Saturday, May 23, 2009

Warner Baxter and In Old Arizona

In Old Arizona (1928)
Irving Cummings
STARRING: Warner Baxter, Edmund Lowe, Dorothy Burgess
WON: Best Actor (Warner Baxter)
NOMINATED FOR: Best Cinematography (Arthur Edeson)
Best Director (Irving Cummings)
Best Writing, Achievement (Tom Barry)
Best Picture

There was a reason the early sound films were called "talkies." Most shoots were limited to a single microphone, and that was usually reserved for the dialogue. It was hard to pick up sounds that weren't within a few feet of it, so films were enclosed on sets to allow for easier sound pick-up.

This is what gives In Old Arizona it's claim to fame: Along with being the first sound western, it's the first sound film that largely takes place outdoors.

Unfortunately, this isn't as big of a deal as it sounds. The microphones barely picked up anything beyond a few feet, so for a ten second shot of a man riding a horse, you might hear the hoof beats for about two seconds, followed by eight seconds of total silence. More minor sounds that would create atmosphere, like the wind, weren't picked up.

The locations in Arizona were certianly photogenic, but with such weak sound sources, it would have been a lot more satisfying to just give the non-dialogue portions of the film to a foley artist. Not that there's a lot of those. This is a "talkie," and it earns that title. This film will NOT SHUT UP! It's wall-to-wall boring conversations between three bad actors, and it's enough to drive you bonkers.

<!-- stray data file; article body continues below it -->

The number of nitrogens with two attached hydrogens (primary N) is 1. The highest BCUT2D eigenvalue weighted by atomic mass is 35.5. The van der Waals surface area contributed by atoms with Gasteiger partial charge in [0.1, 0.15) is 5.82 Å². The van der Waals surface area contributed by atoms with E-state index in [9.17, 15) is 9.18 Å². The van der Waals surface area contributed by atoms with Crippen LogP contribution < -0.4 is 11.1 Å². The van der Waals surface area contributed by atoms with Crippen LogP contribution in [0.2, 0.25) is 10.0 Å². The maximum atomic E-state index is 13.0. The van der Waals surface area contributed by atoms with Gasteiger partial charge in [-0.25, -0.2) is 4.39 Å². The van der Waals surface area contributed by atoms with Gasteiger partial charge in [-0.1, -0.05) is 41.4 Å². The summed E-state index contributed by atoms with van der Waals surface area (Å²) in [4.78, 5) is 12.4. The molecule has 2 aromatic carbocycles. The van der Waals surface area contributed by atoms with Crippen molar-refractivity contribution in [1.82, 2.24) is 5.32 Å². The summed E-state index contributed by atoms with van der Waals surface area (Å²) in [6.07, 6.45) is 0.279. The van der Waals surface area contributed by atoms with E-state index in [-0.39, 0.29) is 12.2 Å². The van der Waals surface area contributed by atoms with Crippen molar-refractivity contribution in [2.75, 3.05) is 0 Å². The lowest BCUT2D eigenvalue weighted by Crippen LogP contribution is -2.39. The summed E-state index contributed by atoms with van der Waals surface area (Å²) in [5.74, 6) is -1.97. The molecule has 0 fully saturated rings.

Let's start with Baxter.

Warner Baxter, who won the Academy Award for acting somehow, plays the Cisco Kid, #1 outlaw of the west, and oversized hat connoisseur! This is my first film with Warner Baxter, and I'm not sure what his acting strengths are (or if he even has any). He's never allowed to physically act throughout the entire film, he just stands there with a smile and reads off his lines.
And he keeps talking, and talking, AND TALKING. He never stops talking. There are a lot of scenes where he's alone, and he just talks to himself. He sees a wanted poster for him, and he laughs and gives a monologue about how awesome he is. He monologues about everything: about how awesome his girl is, about how awesome babies are (seriously), about how awesome his wine is, etc.

And despite all this talking-and-nothing-else, Warner Baxter isn't very good at it. Maybe it's his faux-Mexican accent (even though the character is Portuguese, figure that one out). Maybe Baxter couldn't play young (the character was 25 and Baxter was 39). Maybe he just couldn't get over how goofy and large his hat was.

In any case, Baxter was bad, and the Cisco Kid was uninteresting. The description of the film I read compared the Cisco Kid to a wild west version of Robin Hood, which is nothing but a complete misunderstanding on what Robin Hood was about. Robin Hood didn't just "steal from the rich and gave to the poor," he fought a corrupt government that squeezed money unfairly from it's citizens. The Cisco Kid just stole stuff.

The opening of the film shows the Cisco Kid stealing a box of money from a carriage, and then leaving. The people the Kid steals from aren't rich or corrupt or anything, they were just passing through, and the Kid never has any intention though the film to do anything with the money but buy things for him and his girl. What an asshole.